#4: Pay what you can.|#33: We will ensure work by female artists and curators make up at least 50% of our programme each year.|#111: Do it together.|#120: The new type of art institute cannot merely be an art museum as it has been until now, but no museum at all. The new type will be more like a power station, a producer of new energy.|#119: Be a space of production.|#23: That’s a very interesting piece, but how would it behave in a pizza joint?|#59: Always protect the floor when painting (or pouring concrete)|#26: More artists, less borders.|#132: Things will always look weird when you’re the first doing it.|#17: An exhibition is never finished.|#28: Make Contracts.|#74: Last one out turns of the lights.|#137: Use the publication as programming space|#35: The artist fee should be good.|#51: How do we invite the true unknown?|#60: Look after all tools. The moment it looks like things are missing it means that things are missing.|#61: No all male install teams.|#2: Bring something new to the city of Ghent.|#58: Kunsthal Gent is a monument. If you plan to drill a hole, contact Tomas first.|#94: No objections? Just do it.|#40: Follow the artist|#127: Remain practical: what happens to the work in an endless exhibition?|#36: We support production separately.|#124: Do less, do it better.|#90: The best systems have a failure or ‘a hole’ in them…|#4: Pay what you can.|#33: We will ensure work by female artists and curators make up at least 50% of our programme each year.|#111: Do it together.|#120: The new type of art institute cannot merely be an art museum as it has been until now, but no museum at all. The new type will be more like a power station, a producer of new energy.|#119: Be a space of production.|#23: That’s a very interesting piece, but how would it behave in a pizza joint?|#59: Always protect the floor when painting (or pouring concrete)|#26: More artists, less borders.|#132: Things will always look weird when you’re the first doing it.|#17: An exhibition is never finished.|#28: Make Contracts.|#74: Last one out turns of the lights.|#137: Use the publication as programming space|#35: The artist fee should be good.|#51: How do we invite the true unknown?|#60: Look after all tools. The moment it looks like things are missing it means that things are missing.|#61: No all male install teams.|#2: Bring something new to the city of Ghent.|#58: Kunsthal Gent is a monument. If you plan to drill a hole, contact Tomas first.|#94: No objections? Just do it.|#40: Follow the artist|#127: Remain practical: what happens to the work in an endless exhibition?|#36: We support production separately.|#124: Do less, do it better.|#90: The best systems have a failure or ‘a hole’ in them…|
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24.04.2021 08:00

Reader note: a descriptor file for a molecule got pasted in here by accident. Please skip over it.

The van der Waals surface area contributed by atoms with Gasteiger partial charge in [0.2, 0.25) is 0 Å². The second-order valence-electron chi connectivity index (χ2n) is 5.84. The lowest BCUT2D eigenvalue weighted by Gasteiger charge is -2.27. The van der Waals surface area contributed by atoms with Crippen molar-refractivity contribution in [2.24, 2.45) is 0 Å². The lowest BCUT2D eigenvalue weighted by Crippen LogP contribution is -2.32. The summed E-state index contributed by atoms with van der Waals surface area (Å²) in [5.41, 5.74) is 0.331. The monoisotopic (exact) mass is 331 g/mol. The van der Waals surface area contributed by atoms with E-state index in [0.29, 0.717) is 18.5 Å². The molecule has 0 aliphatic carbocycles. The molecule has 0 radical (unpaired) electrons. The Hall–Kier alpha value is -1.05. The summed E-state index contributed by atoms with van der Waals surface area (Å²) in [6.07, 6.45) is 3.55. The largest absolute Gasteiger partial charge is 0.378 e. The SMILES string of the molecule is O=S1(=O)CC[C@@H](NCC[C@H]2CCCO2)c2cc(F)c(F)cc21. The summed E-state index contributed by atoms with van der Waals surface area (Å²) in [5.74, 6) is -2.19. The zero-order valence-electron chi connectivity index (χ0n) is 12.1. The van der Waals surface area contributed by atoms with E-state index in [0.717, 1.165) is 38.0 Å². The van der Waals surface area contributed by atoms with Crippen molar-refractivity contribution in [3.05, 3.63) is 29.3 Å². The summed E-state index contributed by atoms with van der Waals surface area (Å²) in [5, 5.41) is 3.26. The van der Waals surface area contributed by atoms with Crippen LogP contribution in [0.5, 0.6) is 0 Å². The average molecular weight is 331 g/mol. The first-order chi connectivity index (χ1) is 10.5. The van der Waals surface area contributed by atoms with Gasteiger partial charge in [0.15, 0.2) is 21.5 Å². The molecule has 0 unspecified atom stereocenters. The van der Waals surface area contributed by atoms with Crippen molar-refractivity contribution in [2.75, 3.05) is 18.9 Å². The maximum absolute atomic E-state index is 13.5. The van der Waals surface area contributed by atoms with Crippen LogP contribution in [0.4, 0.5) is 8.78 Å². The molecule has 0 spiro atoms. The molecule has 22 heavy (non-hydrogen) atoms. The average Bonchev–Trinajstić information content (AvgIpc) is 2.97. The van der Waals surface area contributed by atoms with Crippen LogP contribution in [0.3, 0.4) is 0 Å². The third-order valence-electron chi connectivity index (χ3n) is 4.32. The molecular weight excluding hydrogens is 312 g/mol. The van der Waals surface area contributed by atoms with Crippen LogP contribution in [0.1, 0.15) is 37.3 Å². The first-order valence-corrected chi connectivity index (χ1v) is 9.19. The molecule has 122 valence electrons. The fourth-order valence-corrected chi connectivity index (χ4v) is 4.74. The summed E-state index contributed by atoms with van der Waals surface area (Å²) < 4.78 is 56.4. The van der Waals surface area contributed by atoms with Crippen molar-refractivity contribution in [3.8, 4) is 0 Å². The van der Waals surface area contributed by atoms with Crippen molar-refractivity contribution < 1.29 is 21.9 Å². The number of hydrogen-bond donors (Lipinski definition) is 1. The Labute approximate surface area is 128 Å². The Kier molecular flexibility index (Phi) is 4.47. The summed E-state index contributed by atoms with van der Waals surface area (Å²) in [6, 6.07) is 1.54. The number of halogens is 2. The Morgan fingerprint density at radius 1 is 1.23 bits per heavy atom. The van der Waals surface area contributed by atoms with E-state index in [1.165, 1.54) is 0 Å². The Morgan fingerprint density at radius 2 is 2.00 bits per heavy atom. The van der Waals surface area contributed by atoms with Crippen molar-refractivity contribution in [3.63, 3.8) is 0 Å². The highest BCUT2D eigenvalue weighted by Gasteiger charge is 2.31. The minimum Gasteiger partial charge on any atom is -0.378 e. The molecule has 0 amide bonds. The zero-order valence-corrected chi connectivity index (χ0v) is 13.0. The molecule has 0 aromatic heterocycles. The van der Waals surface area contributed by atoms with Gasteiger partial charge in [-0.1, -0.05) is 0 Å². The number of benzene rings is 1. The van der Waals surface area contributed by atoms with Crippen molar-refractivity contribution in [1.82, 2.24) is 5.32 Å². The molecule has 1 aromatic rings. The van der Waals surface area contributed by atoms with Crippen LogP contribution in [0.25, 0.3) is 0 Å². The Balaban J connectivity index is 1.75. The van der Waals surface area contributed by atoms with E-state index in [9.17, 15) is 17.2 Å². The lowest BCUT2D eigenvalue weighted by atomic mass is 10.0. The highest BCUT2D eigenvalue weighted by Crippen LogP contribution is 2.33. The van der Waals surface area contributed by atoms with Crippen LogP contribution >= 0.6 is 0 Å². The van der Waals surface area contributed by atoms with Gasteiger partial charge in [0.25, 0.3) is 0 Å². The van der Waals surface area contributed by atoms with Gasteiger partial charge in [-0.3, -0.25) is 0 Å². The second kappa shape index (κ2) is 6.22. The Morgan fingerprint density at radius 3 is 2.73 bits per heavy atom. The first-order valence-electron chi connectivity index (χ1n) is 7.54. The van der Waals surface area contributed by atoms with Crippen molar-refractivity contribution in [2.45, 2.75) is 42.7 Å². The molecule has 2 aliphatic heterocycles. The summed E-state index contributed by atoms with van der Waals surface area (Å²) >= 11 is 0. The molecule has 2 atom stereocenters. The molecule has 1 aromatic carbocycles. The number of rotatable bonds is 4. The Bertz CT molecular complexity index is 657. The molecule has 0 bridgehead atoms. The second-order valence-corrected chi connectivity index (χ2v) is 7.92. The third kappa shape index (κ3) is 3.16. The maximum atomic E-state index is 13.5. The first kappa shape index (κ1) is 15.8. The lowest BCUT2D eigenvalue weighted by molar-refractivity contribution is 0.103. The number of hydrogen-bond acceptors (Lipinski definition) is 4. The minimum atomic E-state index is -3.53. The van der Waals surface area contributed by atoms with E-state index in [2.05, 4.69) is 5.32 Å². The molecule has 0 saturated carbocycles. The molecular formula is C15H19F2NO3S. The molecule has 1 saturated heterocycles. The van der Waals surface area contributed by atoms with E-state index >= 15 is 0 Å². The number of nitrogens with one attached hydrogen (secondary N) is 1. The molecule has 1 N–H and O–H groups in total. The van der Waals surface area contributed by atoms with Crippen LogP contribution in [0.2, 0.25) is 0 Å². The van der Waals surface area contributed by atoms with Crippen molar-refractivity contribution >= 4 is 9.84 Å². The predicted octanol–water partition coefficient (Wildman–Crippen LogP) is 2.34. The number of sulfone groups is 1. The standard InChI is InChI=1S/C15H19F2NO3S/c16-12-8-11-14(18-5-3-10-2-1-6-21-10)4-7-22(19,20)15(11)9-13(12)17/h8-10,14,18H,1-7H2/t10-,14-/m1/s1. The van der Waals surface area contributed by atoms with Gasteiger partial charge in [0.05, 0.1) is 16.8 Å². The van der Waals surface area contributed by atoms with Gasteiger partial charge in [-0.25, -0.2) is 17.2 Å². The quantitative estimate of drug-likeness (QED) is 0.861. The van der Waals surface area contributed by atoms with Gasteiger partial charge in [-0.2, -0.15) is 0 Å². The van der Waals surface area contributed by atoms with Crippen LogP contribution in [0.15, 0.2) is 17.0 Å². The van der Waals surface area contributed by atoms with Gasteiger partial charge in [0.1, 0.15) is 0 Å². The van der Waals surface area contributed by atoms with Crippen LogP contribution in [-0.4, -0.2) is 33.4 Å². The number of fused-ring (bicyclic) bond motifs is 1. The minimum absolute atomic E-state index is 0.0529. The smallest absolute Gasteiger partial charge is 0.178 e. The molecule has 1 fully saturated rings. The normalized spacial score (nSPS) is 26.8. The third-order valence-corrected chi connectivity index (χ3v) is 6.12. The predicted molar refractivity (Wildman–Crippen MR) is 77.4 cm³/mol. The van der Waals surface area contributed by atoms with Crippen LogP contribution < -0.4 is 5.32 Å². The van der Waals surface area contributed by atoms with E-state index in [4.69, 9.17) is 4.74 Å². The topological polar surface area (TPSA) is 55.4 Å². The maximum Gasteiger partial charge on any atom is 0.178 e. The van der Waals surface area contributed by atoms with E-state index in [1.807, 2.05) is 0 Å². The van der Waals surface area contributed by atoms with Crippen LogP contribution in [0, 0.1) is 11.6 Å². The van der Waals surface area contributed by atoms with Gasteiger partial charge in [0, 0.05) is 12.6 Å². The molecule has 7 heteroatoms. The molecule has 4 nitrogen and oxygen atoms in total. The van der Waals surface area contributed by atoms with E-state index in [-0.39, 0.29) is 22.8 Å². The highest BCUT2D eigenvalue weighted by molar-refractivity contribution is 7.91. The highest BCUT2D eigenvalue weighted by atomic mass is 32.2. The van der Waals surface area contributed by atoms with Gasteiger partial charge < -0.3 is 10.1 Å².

Concept: Tine Guns, Inge Ketelers & Isolde Vanhee

Pay what you can

Bioscopic Books

Bioscopic Books

Films have always had an eye on books, but books have been staring right back at them, fascinated by the modern flair, the power and the light of cinema. The ‘Bioscopic Books' exhibition brings together artist's books from past and present that relate implicitly or explicitly to the medium of film. It is no coincidence that the artist's book emancipated itself as an autonomous art object shortly after the emergence of cinema. Whereas painting and photography envied film for its moving images and narrative power, the artist’s book fully embraced its cinematic potential, experimenting with new possibilities to generate form and meaning sequentially, not only in words, but also and especially through images. In turn, filmmakers discovered that various combinations of images and complex camera movements are possible on and between the pages of a book.

In Kunsthal Gent, over 60 books are exhibited that have been carefully selected by several experts on photobooks and artist’s books. Moreover, three new artist’s books have been created especially for the exhibition by Tine Guns, Sophie Nys and Nicolas Provost. These three books are presented alongside three films from the same artists to wrap up the dialogue between books and films.

Tine Guns, Watching the Black between the Stars. Gent: Grafische Cel, 2021.

Tine Guns, To Each His Own Mask. BE, 2017, 42’, colour, sound, digital.

Sophie Nys, Alas. Gent: Grafische Cel, 2021.

Sophie Nys, Not a Shoe. BE, 2018, 8’, b&w, sound, HD transfer from 16mm.

Nicolas Provost, The Victim and the Murderer. Gent: Grafische Cel, 2021.

Nicolas Provost, Plot Point. BE, 2007, 15’ colour, sound, digital.

Opening exhibition: 24 April, 20:00

During the opening hours of the exhibition, Art Cinema OFFoff presents a film program that explores the relationship between what can be said/written and what can be shown/exhibited.

-Laszlo Moholy-Nagy, Do Not Disturb, US, 1945, 19’, colour, sound

-Marcel Mariën, L’imitation du cinéma, BE, 1959, 35’, b&w, silent

-Luke Fowler, Mum’s Cards, UK, 2018, 9’, colour, sound

Bioscopic Books is a collaboration between LUCA School of Arts, Kunsthal Gent & Art Cinema OFFoff. The Idea for the exhibition was born within the context of the research project ‘Bioscopic Books. Artist’s books as seen through the cinema-eye’. The project is realized in close alignment with Tine Guns’s PhD project ‘The photo book as a visual pageturner: a pre- and post-cinematographic editing story’.

Concept: Tine Guns, Inge Ketelers & Isolde Vanhee

Opening Hours: Weekends 11:00—18:00



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